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After the suicide of Seneca the Younger, the Emperor Nero orders the arrest of the suicide of Seneca's wife Pompeia Paulina. Oil painting by an Italian painter, ca. 1750.


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Description

The event described by Tacitus, Annals XV.60-64. Nero enters the room on the left. A man on the right writing with a quill pen in a codex represents one of the "advocati scriptores" recording Seneca's final thoughts. A pointing man beyond Nero presumably represents the tribune Gavius Silvanus who had carried the death sentence to Seneca from the emperor

Physical description

1 painting : oil on canvas ; canvas 184 x 242 cm

Publications note

Michael Trapp, 'Does this painting show Octavius discovering Cleopatra with the body of Antony?', Art detective website, January 2017 ("No, this is the joint suicide of Seneca and his wife Paulina, as described by Tacitus in Annals 15.60-64. The Emperor Nero is intervening to prevent the death of Paulina; the man at the desk with the writing materials is Seneca's secretary, who has been recording the philosophical thoughts he dictated as he died.")

Reference

Wellcome Library no. 47415i

Creator/production credits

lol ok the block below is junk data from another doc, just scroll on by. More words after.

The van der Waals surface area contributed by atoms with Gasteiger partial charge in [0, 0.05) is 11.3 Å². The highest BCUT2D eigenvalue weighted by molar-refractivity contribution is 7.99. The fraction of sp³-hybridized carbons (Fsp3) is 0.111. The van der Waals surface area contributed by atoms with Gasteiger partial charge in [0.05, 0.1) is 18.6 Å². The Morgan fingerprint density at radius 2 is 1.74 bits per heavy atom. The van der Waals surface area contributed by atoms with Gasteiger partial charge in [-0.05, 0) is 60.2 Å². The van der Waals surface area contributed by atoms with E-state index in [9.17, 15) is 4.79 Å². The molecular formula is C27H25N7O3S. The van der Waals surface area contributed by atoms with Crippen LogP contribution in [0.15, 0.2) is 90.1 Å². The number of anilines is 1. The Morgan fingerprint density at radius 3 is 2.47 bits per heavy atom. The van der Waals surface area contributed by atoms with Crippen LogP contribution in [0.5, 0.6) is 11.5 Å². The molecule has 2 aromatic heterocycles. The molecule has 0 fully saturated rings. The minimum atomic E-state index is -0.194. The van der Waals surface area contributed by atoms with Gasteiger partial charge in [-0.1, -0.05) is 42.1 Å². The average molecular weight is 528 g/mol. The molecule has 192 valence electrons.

Two other paintings are attributed to the same hand: (1) Christie's, London, 30 October 1998, Old Master Pictures, lot 84, described as "Italian School, circa 1720. The rape of the Sabine women, oil on canvas 182.3 x 243 cm. (i.e. the same size as the Wellcome painting); (2) Sotheby's, London, 8 July 2004, Old Master Paintings, lot 163, described as "North Italian School, early 18th century. An allegorical subject, possibly the Ides of March"; oil on canvas, 157 x 183 cm., in the original giltwood frame. An emperor crowned with laurel enters the room, right. An imperial throne is being prepared for him, left background, with the Hapsburg arms above and allegories of the virtues around. He is greeted by groups of hostile orientals. Sotheby's comment: "The precise subject of this painting remains elusive. It may very well represent the assassination of Julius Caesar, but the presence of figures representing the Christian, Islamic and Judaic faiths rather than Romans, together with the presence of the Imperial Habsburg regalia suggest that it may have had a wider allegorical meaning or served as an admonition on the dangers of misrule. The painter seems to have been closely aware of the work of the Venetian Giambattista Pittoni (1687-1767) but the slightly mannered style and rich colouring suggest that he may have been one of Pittoni's followers working not in Venice but in Vienna, the centre of Habsburg rule." There is also a resemblance to the compositions of Jean Jouvenet, e.g. his painting of Christ in the house of Simon the Pharisee (Dijon)

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